An Eye for Life in the Fast Lane; London Live's Current Affairs Team Will Include a Presenter Who Is Used to Working at Speed, and Is All for Audience Interaction, Says Stefano Hatfield

The Evening Standard (London, England), March 17, 2014 | Go to article overview

An Eye for Life in the Fast Lane; London Live's Current Affairs Team Will Include a Presenter Who Is Used to Working at Speed, and Is All for Audience Interaction, Says Stefano Hatfield


Byline: Stefano Hatfield

CLAUDIA-LIZA Armah has a different challenge to her fellow presenters in the launch line-up for London Live. The snappy, fast-paced reporting style of the channel's news and current affairs output will require most of them to be more concise and to the point than they are used to but by contrast, Claudia-Liza, 34, will need to be more expansive.

That's because her last gig before London Live saw her presenting the hourly 60 Seconds news bulletins on BBC3. That meant devoting nine, perhaps 10 seconds and three sentences per story. Plus, of course, there was the challenge of choosing the image that best told the same story.

It's Tomlinson, Louis Tomlinson "You absolutely had to know who your audience was to work that way," she says. "Because it was the BBC, we had so much research available to us for example, the audience really cared about China. But we very rarely got feedback. The only time I can remember is when I got Louis Tomlinson's name wrong and I had all the One Directioners wanting to kill me."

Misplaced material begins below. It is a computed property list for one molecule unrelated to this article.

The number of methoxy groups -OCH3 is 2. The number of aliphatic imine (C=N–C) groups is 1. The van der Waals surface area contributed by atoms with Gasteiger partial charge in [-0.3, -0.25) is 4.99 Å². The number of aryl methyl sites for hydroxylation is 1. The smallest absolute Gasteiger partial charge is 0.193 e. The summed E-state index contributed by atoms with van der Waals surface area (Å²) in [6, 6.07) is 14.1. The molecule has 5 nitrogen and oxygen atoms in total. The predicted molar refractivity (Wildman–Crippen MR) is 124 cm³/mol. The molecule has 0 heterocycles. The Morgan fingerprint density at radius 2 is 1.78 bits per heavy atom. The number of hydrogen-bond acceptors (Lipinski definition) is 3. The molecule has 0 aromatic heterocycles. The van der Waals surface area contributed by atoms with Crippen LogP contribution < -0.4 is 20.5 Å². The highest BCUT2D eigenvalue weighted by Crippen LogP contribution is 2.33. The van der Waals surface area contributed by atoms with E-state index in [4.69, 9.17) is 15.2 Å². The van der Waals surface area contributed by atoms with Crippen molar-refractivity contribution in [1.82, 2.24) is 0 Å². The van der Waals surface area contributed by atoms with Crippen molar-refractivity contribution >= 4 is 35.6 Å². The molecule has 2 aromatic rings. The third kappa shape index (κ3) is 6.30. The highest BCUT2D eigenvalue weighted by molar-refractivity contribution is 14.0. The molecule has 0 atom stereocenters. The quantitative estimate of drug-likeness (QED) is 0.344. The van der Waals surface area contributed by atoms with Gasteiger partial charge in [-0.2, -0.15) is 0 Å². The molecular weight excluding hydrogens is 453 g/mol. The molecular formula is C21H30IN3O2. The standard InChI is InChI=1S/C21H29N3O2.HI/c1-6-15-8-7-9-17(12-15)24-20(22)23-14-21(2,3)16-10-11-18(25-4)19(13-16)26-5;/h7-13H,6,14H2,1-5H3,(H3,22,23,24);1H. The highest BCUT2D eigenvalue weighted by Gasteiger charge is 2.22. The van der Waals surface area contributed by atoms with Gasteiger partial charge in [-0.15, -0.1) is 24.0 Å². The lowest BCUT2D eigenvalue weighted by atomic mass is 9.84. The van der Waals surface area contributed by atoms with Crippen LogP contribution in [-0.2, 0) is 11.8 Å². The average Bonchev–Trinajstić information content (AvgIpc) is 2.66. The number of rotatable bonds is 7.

It's the opportunity for audience interaction, and the chance to have viewers help shape the show, that were among London Live's chief attractions. Claudia-Liza will be the main presenter on the lunchtime Headline London show and also work on London Go, the evening entertainment programme.

She relishes the opportunity for viewers to be able to join in the debate on the news headlines and question her panel guests live, including via Skype.

"We're genuinely moving with the way people consume media and connect," she says. "There's nothing really on television that reflects the way people consume the internet. People's tastes are so varied today. They want both light and shade. They resist stereotyping. And I mean young, old, black, Asian, whatever they want both fun and serious stories. And I want to have fun with the audience, and still be able to present the news."

From Romford to Norwich That's a theme that runs throughout Claudia-Liza's life and career. Raised on a West Kensington housing estate, she always needed "calming down" at school, where she was "class entertainer". …

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